AAM: American Association of Museums
People ask a lot of staff members what kind of job opportunities there are in museums. The short answer is: there are lots of different kinds of museum jobs, with one caveat, which is this: you should probably be willing to relocate. A minority of museum professionals work in their hometowns, though LRMA is an exception. Job opportunities are not thick on the ground, but they are out there.
A longer answer:
Museums range from the tiny (one staff member) to the enormous (the thousands of employees at the Smithsonian museums). Topics range from teapots to art, archeology, coffee, neon signs, history, science, archeology, medicine, timber, labor, tenements, and so on. Each museum, regardless of focus, has four primary functions: collection, preservation, education, and exhibition. Museum employees can include conservators, curators, directors, business managers, fund raisers, development officers, grant officers, exhibition designers and fabricators, IT staff, educators, docents, and more. Whatever your skill and interest, you can probably find a niche in the museum profession. A good place to start looking for information is the website of the American Association of Museums, which website I have linked above.
Tuesday, April 11, 2006
Each year, Mandy and Mark organize an Emerging Artists Exhibition which takes place on the front lawn of the museum. It's open to students from four area high schools, and includes performance and art demonstrations in addition to artworks on display. It's been a beautiful spring so far, and we had another pretty day for this event, which took place on Thursday, April 6.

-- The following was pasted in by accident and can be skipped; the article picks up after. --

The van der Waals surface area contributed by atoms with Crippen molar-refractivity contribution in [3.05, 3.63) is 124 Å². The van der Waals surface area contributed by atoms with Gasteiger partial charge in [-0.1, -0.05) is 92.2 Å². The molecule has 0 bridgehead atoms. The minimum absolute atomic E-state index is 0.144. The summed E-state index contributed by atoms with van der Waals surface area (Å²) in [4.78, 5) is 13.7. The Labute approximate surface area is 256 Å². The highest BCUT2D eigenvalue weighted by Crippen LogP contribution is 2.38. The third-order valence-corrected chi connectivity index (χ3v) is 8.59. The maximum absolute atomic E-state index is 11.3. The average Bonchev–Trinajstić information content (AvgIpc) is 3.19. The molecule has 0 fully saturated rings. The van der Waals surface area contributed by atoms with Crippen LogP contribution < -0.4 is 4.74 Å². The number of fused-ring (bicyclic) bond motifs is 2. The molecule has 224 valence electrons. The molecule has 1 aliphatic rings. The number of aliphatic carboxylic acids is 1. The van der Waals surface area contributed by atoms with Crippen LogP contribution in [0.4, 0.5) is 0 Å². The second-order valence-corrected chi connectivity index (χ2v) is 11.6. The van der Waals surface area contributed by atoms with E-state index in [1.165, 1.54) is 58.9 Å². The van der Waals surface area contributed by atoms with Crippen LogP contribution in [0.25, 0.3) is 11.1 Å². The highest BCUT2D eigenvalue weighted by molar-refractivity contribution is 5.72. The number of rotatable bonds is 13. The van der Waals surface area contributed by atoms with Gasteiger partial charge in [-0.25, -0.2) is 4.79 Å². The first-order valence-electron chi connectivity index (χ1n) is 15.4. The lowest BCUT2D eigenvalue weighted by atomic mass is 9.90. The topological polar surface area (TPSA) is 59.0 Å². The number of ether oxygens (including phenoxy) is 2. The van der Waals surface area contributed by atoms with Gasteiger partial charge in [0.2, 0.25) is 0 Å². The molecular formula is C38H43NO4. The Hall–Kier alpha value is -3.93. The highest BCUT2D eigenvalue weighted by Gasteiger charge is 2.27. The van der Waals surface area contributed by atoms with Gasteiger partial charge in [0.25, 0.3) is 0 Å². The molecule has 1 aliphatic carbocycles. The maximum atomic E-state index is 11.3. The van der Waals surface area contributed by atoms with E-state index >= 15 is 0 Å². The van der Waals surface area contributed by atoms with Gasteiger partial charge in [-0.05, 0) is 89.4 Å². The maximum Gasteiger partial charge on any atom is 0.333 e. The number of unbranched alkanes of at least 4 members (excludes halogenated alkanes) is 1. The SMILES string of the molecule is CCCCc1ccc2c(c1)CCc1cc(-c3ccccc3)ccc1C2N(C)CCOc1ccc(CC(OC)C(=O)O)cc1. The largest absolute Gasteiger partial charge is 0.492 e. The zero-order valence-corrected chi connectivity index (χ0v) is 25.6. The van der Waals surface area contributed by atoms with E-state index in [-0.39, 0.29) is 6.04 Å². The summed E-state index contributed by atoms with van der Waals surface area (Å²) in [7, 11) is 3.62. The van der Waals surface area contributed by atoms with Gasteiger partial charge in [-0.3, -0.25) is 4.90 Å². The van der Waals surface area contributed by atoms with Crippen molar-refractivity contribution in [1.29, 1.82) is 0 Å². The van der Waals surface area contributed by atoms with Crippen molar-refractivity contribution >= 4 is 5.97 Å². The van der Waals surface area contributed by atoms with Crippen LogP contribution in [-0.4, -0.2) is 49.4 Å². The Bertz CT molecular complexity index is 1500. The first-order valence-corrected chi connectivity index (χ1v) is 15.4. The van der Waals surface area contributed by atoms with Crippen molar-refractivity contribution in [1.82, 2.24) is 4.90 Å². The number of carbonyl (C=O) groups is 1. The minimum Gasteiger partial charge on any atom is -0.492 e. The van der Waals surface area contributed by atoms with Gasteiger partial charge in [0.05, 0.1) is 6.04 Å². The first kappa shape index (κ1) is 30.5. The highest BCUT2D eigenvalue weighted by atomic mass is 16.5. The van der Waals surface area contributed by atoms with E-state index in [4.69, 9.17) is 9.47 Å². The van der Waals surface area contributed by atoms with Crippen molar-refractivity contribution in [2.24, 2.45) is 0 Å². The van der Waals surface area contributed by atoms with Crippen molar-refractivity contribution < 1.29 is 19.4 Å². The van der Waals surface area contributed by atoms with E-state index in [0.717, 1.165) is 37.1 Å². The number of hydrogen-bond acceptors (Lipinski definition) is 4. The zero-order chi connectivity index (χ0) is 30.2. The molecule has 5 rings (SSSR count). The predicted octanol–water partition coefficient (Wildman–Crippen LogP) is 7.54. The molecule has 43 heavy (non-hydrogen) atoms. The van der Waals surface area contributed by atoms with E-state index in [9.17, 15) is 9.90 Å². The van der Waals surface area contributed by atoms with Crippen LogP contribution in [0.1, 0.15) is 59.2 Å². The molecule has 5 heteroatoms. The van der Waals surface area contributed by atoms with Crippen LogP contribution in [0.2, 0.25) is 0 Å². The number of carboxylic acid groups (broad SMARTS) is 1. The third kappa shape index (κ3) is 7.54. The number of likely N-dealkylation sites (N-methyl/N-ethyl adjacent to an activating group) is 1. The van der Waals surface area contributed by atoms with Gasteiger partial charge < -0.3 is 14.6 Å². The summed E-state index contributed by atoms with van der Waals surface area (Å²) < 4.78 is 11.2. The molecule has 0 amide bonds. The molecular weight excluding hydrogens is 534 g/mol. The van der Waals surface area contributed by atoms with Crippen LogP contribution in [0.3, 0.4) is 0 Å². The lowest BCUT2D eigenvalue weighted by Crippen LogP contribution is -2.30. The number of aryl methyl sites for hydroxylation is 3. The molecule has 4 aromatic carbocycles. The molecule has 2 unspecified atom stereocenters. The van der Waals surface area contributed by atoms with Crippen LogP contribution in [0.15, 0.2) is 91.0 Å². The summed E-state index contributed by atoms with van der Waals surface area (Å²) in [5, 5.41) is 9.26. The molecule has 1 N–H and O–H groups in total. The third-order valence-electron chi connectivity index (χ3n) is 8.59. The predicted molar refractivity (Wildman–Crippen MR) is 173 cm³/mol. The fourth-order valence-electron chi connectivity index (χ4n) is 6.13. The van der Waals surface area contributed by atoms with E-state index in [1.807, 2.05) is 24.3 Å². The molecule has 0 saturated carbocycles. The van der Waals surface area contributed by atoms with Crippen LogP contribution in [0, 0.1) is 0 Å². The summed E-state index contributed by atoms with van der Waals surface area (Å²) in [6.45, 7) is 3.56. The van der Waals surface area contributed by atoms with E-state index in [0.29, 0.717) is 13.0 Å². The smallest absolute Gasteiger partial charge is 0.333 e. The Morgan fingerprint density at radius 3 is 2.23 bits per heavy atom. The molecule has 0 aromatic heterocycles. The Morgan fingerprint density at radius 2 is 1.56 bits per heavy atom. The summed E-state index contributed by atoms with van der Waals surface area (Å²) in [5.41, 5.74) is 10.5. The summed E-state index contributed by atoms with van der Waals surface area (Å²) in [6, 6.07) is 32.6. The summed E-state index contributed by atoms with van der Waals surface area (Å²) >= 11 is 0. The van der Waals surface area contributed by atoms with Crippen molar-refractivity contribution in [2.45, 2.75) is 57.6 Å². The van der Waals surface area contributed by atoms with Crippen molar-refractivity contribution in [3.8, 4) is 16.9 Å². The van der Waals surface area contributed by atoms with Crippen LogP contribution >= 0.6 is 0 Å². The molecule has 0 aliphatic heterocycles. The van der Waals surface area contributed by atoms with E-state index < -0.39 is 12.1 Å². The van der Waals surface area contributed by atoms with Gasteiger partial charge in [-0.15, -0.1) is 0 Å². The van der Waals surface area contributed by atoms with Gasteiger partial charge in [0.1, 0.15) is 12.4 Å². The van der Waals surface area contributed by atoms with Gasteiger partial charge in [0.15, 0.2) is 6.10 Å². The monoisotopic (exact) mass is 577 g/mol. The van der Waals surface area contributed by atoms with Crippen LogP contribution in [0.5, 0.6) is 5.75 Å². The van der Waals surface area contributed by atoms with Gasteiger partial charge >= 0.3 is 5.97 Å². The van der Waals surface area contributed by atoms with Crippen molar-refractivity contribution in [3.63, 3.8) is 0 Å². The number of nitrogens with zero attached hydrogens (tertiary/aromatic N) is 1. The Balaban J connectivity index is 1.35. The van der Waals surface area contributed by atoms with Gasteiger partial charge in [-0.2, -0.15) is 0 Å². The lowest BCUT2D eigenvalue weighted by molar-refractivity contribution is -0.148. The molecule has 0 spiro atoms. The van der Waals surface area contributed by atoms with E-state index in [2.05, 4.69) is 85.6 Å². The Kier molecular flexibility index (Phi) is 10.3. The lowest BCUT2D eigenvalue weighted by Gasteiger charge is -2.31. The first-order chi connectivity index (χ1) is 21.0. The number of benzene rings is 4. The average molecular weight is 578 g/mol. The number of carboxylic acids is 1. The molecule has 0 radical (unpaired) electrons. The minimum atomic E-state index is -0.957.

Friday, April 07, 2006
Tuesday, April 04, 2006
One of our favorite art activities each year is the Very Special Art Festival, a free program for kids with disabilities. As far as I know, it's the only activity they don't have to share with the rest of the school, and a lot of them don't get to go on school-wide field trips.
This year's theme was "A Magical Day." We had six different art activities, including making tissue paper butterflies and beaded necklaces. We took a "magic photo" (a Polaroid!) of each kid with his or her creations, and we followed up with a performance by a wonderful magician, Joseph Harris, and then story telling by staff members.
Here, Allyn helps students makes their own jigsaw puzzles:
Joseph Harris entertains with magic in the LRMA lobby:
Donnelle helps students customize their glittery magicians hats and magic wands:
Tommie reads a story to students from West Jones:
Mandy painted faces for both kids and their helpers: